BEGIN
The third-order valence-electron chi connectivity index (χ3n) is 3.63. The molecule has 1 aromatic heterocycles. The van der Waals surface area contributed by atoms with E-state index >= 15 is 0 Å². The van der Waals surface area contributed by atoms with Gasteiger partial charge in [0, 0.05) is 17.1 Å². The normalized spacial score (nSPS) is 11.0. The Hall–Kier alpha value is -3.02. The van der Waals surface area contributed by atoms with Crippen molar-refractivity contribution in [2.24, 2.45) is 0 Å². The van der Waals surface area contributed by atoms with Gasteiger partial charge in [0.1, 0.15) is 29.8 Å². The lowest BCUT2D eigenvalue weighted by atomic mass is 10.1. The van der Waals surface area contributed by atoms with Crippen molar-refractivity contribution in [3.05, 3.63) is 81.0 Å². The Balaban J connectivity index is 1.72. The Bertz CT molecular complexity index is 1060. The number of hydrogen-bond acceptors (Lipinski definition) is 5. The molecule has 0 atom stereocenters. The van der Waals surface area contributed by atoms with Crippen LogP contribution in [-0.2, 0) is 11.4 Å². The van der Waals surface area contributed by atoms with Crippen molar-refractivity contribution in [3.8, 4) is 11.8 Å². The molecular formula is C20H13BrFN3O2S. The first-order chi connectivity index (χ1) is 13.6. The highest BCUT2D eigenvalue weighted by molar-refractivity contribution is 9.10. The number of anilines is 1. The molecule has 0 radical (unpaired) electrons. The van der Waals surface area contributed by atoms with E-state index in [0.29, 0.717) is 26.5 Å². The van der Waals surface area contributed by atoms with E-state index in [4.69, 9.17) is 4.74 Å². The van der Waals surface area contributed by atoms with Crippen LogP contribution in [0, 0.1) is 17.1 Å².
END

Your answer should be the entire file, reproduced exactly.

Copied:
The third-order valence-electron chi connectivity index (χ3n) is 3.63. The molecule has 1 aromatic heterocycles. The van der Waals surface area contributed by atoms with E-state index >= 15 is 0 Å². The van der Waals surface area contributed by atoms with Gasteiger partial charge in [0, 0.05) is 17.1 Å². The normalized spacial score (nSPS) is 11.0. The Hall–Kier alpha value is -3.02. The van der Waals surface area contributed by atoms with Crippen molar-refractivity contribution in [2.24, 2.45) is 0 Å². The van der Waals surface area contributed by atoms with Gasteiger partial charge in [0.1, 0.15) is 29.8 Å². The lowest BCUT2D eigenvalue weighted by atomic mass is 10.1. The van der Waals surface area contributed by atoms with Crippen molar-refractivity contribution in [3.05, 3.63) is 81.0 Å². The Balaban J connectivity index is 1.72. The Bertz CT molecular complexity index is 1060. The number of hydrogen-bond acceptors (Lipinski definition) is 5. The molecule has 0 atom stereocenters. The van der Waals surface area contributed by atoms with Crippen LogP contribution in [-0.2, 0) is 11.4 Å². The van der Waals surface area contributed by atoms with Crippen molar-refractivity contribution in [3.8, 4) is 11.8 Å². The molecular formula is C20H13BrFN3O2S. The first-order chi connectivity index (χ1) is 13.6. The highest BCUT2D eigenvalue weighted by molar-refractivity contribution is 9.10. The number of anilines is 1. The molecule has 0 radical (unpaired) electrons. The van der Waals surface area contributed by atoms with E-state index in [0.29, 0.717) is 26.5 Å². The van der Waals surface area contributed by atoms with E-state index in [4.69, 9.17) is 4.74 Å². The van der Waals surface area contributed by atoms with Crippen LogP contribution in [0, 0.1) is 17.1 Å².